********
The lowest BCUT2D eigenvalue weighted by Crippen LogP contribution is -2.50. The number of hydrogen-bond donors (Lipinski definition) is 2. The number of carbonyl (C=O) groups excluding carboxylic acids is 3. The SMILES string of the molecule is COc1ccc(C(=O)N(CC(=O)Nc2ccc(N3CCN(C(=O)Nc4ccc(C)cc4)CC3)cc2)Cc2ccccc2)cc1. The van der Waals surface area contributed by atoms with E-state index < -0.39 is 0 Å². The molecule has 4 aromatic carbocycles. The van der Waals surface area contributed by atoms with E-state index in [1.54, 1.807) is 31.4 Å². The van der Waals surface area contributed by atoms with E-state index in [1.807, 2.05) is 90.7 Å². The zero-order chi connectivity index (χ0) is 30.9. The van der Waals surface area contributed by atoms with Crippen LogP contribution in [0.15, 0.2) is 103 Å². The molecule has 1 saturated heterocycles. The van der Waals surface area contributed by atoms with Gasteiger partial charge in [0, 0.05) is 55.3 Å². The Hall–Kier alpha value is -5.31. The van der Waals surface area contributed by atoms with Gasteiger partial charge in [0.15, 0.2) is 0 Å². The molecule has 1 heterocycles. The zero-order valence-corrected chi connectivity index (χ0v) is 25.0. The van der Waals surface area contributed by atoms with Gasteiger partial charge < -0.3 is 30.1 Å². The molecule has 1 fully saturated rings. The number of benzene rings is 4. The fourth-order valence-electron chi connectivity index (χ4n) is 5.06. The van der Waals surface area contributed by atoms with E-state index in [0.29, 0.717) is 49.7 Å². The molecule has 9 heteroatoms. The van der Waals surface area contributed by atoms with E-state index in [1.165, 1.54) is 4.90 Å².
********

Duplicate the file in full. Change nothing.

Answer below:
The lowest BCUT2D eigenvalue weighted by Crippen LogP contribution is -2.50. The number of hydrogen-bond donors (Lipinski definition) is 2. The number of carbonyl (C=O) groups excluding carboxylic acids is 3. The SMILES string of the molecule is COc1ccc(C(=O)N(CC(=O)Nc2ccc(N3CCN(C(=O)Nc4ccc(C)cc4)CC3)cc2)Cc2ccccc2)cc1. The van der Waals surface area contributed by atoms with E-state index < -0.39 is 0 Å². The molecule has 4 aromatic carbocycles. The van der Waals surface area contributed by atoms with E-state index in [1.54, 1.807) is 31.4 Å². The van der Waals surface area contributed by atoms with E-state index in [1.807, 2.05) is 90.7 Å². The zero-order chi connectivity index (χ0) is 30.9. The van der Waals surface area contributed by atoms with Crippen LogP contribution in [0.15, 0.2) is 103 Å². The molecule has 1 saturated heterocycles. The van der Waals surface area contributed by atoms with Gasteiger partial charge in [0, 0.05) is 55.3 Å². The Hall–Kier alpha value is -5.31. The van der Waals surface area contributed by atoms with Gasteiger partial charge in [0.15, 0.2) is 0 Å². The molecule has 1 heterocycles. The zero-order valence-corrected chi connectivity index (χ0v) is 25.0. The van der Waals surface area contributed by atoms with Gasteiger partial charge < -0.3 is 30.1 Å². The molecule has 1 fully saturated rings. The number of benzene rings is 4. The fourth-order valence-electron chi connectivity index (χ4n) is 5.06. The van der Waals surface area contributed by atoms with E-state index in [0.29, 0.717) is 49.7 Å². The molecule has 9 heteroatoms. The van der Waals surface area contributed by atoms with E-state index in [1.165, 1.54) is 4.90 Å².